“My mother . . . read to us a lot and corrected our grammar constantly. As a result, my siblings and I all have excellent literary skills. However, both of my parents were sorely lacking in the area of math and science. Since they were the only source of academic support that I had access to, I did not have access to a proper math and science education. I was told many times in my childhood that boys are naturally better at math and science, and that I, being a girl could never excel, so I never tried.”
I was homeschooled in Portland, Oregon, between 1985 and 1993, from kindergarten until 7th grade. The decision to homeschool was made the year that I would have started kindergarten. All of my older siblings had gone to school, and I felt a huge loss when I was informed that I could not go to school. My parents were evangelical Christians with a literal interpretation of the Bible. They believed that the public school system was anti-Christian because of the teaching of evolution and sex-education, among other things. They also criticized the schools for inadequacy in teaching academics properly. I heard many horror stories about how many public schooled children did not know how to read.
My mother was our primary teacher. She had no high school diploma or GED. She read to us a lot and corrected our grammar constantly. As a result, my siblings and I all have excellent literary skills. However, both of my parents were sorely lacking in the area of math and science. Since they were the only source of academic support that I had access to, I did not have access to a proper math and science education. I was told many times in my childhood that boys are naturally better at math and science, and that I, being a girl could never excel, so I never tried.
The state of Oregon required that we take tests every few years to measure our progress in homeschool. I scored highly on the reading and writing portion of the test, but barely met sufficiency in the area of science and math. The science curriculum that we used focused a great deal on the idea of creation, and the various “scientific” proofs against evolution, neglecting basic information about cellular life. I did not go to college until I was well into adulthood, when I was already raising children, because during my homeschool education I was always lead to believe that college was not accessible to me.
I went to public school in 7th and 8th grade. My dad acted like he was doing me a favor “letting” me go to school and had me sign a contract that I would abstain from a list of immoral activities and keep my grades up, under the threat that I would be pulled out of school. In reality, my mom was going to work, and my dad was going to be working from home, so it was to his advantage to have us out of the house, but the whole time I was in school, I felt under the threat of being pulled out at any time. By the time I got to high school, I was too overwhelmed and dropped out. My inadequate homeschool education made it hard to handle the academic demands of public school, and contributed significantly to me dropping out.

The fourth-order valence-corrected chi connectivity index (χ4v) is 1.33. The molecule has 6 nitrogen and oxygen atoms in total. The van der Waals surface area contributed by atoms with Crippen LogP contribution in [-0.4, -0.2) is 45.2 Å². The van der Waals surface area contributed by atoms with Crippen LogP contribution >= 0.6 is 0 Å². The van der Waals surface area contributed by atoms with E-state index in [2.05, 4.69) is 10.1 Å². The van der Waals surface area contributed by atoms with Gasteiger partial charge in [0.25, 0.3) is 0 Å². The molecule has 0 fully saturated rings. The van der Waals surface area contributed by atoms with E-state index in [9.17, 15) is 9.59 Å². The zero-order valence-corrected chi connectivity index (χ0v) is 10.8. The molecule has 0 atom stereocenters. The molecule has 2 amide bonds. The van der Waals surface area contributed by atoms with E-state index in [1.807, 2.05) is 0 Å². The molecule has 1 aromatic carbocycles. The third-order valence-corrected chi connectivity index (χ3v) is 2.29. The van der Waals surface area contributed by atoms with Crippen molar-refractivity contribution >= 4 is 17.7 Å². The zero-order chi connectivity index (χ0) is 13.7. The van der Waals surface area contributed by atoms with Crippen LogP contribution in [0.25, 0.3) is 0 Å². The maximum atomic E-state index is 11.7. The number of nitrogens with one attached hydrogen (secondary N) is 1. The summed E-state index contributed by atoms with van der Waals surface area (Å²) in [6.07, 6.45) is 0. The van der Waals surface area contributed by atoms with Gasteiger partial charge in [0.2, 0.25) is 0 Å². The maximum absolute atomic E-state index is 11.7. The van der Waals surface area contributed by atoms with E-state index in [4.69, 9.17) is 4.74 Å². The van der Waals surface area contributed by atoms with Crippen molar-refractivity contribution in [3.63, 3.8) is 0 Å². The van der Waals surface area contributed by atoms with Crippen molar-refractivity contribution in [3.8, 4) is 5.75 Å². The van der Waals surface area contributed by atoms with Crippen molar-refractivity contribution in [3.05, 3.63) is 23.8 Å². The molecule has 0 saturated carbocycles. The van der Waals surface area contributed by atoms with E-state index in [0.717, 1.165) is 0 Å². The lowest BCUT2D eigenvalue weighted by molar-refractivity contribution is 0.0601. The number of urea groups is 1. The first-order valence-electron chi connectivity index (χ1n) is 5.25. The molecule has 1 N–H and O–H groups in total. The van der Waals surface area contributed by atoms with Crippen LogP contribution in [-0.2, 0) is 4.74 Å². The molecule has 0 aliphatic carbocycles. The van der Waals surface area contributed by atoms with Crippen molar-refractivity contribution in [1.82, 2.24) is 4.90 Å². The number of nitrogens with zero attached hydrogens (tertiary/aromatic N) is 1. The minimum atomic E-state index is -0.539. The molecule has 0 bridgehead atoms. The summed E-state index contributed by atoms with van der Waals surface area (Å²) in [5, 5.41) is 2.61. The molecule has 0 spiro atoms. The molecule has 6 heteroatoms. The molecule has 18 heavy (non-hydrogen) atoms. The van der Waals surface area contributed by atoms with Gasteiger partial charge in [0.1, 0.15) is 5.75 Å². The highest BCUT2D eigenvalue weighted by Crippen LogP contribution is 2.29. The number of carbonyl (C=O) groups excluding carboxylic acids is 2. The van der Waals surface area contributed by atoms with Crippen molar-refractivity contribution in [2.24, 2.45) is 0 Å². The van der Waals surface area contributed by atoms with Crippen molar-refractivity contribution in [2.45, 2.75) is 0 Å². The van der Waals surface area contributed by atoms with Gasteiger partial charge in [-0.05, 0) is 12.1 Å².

Despite the academic gaps in my homeschool education, the largest gap was social. I suffered greatly from social isolation. I was able to make a few friends in my neighborhood, but neighborhood children would come and go, so I had no lasting connections. There were years that went by when I had no friends at all. I had intense social anxiety, depression, and low self-esteem my entire growing up years. We were taught a theology that human beings were depraved because of original sin, and that having self-esteem was a sin. My father was physically, verbally, and emotionally abusive. Every abuse had a magnified effect on us because there was no escape from our home environment, and every ideology taught by our parents had a manifold influence on us because we were isolated from the influence of other people.
When children are taught at home, they are left to the mercy of their parents. If their parents happen to be educated, if they happen to understand child development and the need for socialization, then those are lucky homeschooled children. But what if their parents are religious extremists who hold none of these characteristics? What if my parents had not only been uneducated religious extremists, but also illiterate? There are no regulations that would disallow these parents from schooling them in the way that they saw fit, so long as the children were tested every few years, and could meet minimally sufficient standards.
Public school may not be perfect, but there are certain elements of exposure that a child will be ensured in the public school environment. None of this is guaranteed to the homeschooled child. I was homeschooled against my will. There was nothing that I would have liked more than to be able to go to school. But my parents, out of religious zeal, were allowed to isolate me from the world and from a proper education. This is the case because homeschool advocacy groups have fought for the rights of homeschooling parents. The rights of parents are clearly advocated for, but what about the rights of children? Do children not have the right to an education? Do children not have the right to grow up free from abuse?
Mary D. was homeschooled in Oregon from 1985 and 1993, from kindergarten until 7th grade. For additional thoughts and experiences from other homeschool alumni, see our Testimonials page.
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